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Renata Zuber, Michaela Norum, Yiwen Wang, Kathrin Oehl, Nicole Gehring, Davide Accardi, Slawomir Bartozsewski, Jürgen Berger, Matthias Flötenmeyer, Bernard Moussian
The ABC transporter Snu and the extracellular protein Snsl cooperate in the formation of the lipid-based inward and outward barrier in the skin of Drosophila.
Eur J Cell Biol, Art. No. doi: 10.1016/j.ejcb.2017.12.003 (2018)
PubMed Source   

Lipids in extracellular matrices (ECM) contribute to barrier function and stability of epithelial tissues such as the pulmonary alveoli and the skin. In insects, skin waterproofness depends on the outermost layer of the extracellular cuticle termed envelope that contains cuticulin, an unidentified water-repellent complex molecule composed of proteins, lipids and catecholamines. Based on live-imaging analyses of fruit fly larvae, we find that initially envelope units are assembled within putative vesicles harbouring the ABC transporter Snu and the extracellular protein Snsl. In a second step, the content of these vesicles is distributed to cuticular lipid-transporting nanotubes named pore canals and to the cuticle surface in dependence of Snu function. Consistently, the surface of snu and snsl mutant larvae is depleted from lipids and cuticulin. By consequence, these animals suffer uncontrolled water loss and penetration of xenobiotics. Our data allude to a two-step model of envelope i.e. barrier formation. The proposed mechanism in principle parallels the events occurring during differentiation of the lipid-based ECM by keratinocytes in the vertebrate skin suggesting establishment of analogous mechanisms of skin barrier formation in vertebrates and invertebrates.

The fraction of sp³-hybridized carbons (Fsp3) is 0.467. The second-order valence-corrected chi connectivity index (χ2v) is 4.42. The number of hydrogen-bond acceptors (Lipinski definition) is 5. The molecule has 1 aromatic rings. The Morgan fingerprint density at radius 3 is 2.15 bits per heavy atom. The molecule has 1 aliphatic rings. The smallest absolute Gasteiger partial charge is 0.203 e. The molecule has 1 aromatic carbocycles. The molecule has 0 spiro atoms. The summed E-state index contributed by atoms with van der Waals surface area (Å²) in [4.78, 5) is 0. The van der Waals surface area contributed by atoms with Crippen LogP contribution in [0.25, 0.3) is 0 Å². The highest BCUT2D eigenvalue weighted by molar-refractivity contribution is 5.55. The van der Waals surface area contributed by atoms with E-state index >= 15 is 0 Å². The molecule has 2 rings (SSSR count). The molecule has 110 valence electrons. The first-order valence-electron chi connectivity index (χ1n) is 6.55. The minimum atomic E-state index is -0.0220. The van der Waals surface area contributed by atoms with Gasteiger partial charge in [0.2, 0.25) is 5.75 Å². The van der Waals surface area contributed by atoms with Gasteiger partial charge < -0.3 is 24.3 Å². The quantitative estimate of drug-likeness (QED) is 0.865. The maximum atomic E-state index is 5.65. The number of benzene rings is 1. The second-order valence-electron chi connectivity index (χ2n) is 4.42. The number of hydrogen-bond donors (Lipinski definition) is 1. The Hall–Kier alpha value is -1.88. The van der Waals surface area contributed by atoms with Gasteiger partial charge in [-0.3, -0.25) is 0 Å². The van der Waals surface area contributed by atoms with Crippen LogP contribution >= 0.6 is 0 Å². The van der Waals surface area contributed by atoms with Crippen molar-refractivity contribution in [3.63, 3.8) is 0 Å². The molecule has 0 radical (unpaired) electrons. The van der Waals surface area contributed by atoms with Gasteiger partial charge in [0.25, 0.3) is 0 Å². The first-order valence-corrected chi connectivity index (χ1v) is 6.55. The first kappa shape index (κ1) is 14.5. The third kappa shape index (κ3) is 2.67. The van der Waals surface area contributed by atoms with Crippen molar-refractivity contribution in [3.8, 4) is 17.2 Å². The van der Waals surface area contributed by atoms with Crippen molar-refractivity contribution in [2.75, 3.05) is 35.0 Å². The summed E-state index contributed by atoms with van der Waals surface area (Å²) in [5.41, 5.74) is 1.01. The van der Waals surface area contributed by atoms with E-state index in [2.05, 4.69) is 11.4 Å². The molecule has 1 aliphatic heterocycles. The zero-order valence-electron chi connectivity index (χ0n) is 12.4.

@article{Zuber7027,